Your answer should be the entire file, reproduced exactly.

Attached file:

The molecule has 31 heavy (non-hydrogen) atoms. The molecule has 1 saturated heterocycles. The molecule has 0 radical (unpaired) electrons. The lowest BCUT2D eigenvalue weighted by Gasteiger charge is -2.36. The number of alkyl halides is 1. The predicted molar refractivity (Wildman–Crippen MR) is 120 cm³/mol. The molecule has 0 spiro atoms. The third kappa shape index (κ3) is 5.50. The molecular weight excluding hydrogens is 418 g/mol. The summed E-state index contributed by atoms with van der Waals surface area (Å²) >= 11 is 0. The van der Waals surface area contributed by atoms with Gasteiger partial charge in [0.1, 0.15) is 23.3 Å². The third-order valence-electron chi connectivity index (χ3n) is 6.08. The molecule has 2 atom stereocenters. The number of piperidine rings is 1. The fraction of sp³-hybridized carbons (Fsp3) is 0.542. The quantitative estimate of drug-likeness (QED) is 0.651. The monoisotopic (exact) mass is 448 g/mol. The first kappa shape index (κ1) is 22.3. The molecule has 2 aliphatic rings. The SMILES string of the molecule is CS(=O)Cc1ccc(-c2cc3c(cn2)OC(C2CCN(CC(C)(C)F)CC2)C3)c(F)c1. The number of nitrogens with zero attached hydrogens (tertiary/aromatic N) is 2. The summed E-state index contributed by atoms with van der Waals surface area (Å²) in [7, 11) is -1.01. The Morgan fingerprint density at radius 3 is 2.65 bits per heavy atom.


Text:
The molecule has 31 heavy (non-hydrogen) atoms. The molecule has 1 saturated heterocycles. The molecule has 0 radical (unpaired) electrons. The lowest BCUT2D eigenvalue weighted by Gasteiger charge is -2.36. The number of alkyl halides is 1. The predicted molar refractivity (Wildman–Crippen MR) is 120 cm³/mol. The molecule has 0 spiro atoms. The third kappa shape index (κ3) is 5.50. The molecular weight excluding hydrogens is 418 g/mol. The summed E-state index contributed by atoms with van der Waals surface area (Å²) >= 11 is 0. The van der Waals surface area contributed by atoms with Gasteiger partial charge in [0.1, 0.15) is 23.3 Å². The third-order valence-electron chi connectivity index (χ3n) is 6.08. The molecule has 2 atom stereocenters. The number of piperidine rings is 1. The fraction of sp³-hybridized carbons (Fsp3) is 0.542. The quantitative estimate of drug-likeness (QED) is 0.651. The monoisotopic (exact) mass is 448 g/mol. The first kappa shape index (κ1) is 22.3. The molecule has 2 aliphatic rings. The SMILES string of the molecule is CS(=O)Cc1ccc(-c2cc3c(cn2)OC(C2CCN(CC(C)(C)F)CC2)C3)c(F)c1. The number of nitrogens with zero attached hydrogens (tertiary/aromatic N) is 2. The summed E-state index contributed by atoms with van der Waals surface area (Å²) in [7, 11) is -1.01. The Morgan fingerprint density at radius 3 is 2.65 bits per heavy atom.